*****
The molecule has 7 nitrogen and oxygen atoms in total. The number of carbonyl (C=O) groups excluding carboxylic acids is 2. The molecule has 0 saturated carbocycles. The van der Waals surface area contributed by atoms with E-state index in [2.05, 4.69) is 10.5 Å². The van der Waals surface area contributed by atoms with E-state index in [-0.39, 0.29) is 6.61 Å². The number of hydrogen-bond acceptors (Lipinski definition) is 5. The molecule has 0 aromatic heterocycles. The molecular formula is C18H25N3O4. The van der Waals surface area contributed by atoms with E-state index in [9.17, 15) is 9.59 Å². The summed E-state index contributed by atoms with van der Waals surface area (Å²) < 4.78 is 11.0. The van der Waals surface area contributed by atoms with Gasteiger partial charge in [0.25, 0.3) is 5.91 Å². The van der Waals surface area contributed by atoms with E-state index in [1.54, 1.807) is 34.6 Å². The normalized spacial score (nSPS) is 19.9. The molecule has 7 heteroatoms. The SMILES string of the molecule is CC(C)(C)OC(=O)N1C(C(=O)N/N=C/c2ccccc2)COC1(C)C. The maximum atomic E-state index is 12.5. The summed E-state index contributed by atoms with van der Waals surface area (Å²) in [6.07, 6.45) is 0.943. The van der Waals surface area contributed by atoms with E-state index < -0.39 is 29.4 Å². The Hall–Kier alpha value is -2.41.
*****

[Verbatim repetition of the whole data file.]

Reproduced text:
The molecule has 7 nitrogen and oxygen atoms in total. The number of carbonyl (C=O) groups excluding carboxylic acids is 2. The molecule has 0 saturated carbocycles. The van der Waals surface area contributed by atoms with E-state index in [2.05, 4.69) is 10.5 Å². The van der Waals surface area contributed by atoms with E-state index in [-0.39, 0.29) is 6.61 Å². The number of hydrogen-bond acceptors (Lipinski definition) is 5. The molecule has 0 aromatic heterocycles. The molecular formula is C18H25N3O4. The van der Waals surface area contributed by atoms with E-state index in [9.17, 15) is 9.59 Å². The summed E-state index contributed by atoms with van der Waals surface area (Å²) < 4.78 is 11.0. The van der Waals surface area contributed by atoms with Gasteiger partial charge in [0.25, 0.3) is 5.91 Å². The van der Waals surface area contributed by atoms with E-state index in [1.54, 1.807) is 34.6 Å². The normalized spacial score (nSPS) is 19.9. The molecule has 7 heteroatoms. The SMILES string of the molecule is CC(C)(C)OC(=O)N1C(C(=O)N/N=C/c2ccccc2)COC1(C)C. The maximum atomic E-state index is 12.5. The summed E-state index contributed by atoms with van der Waals surface area (Å²) in [6.07, 6.45) is 0.943. The van der Waals surface area contributed by atoms with E-state index < -0.39 is 29.4 Å². The Hall–Kier alpha value is -2.41.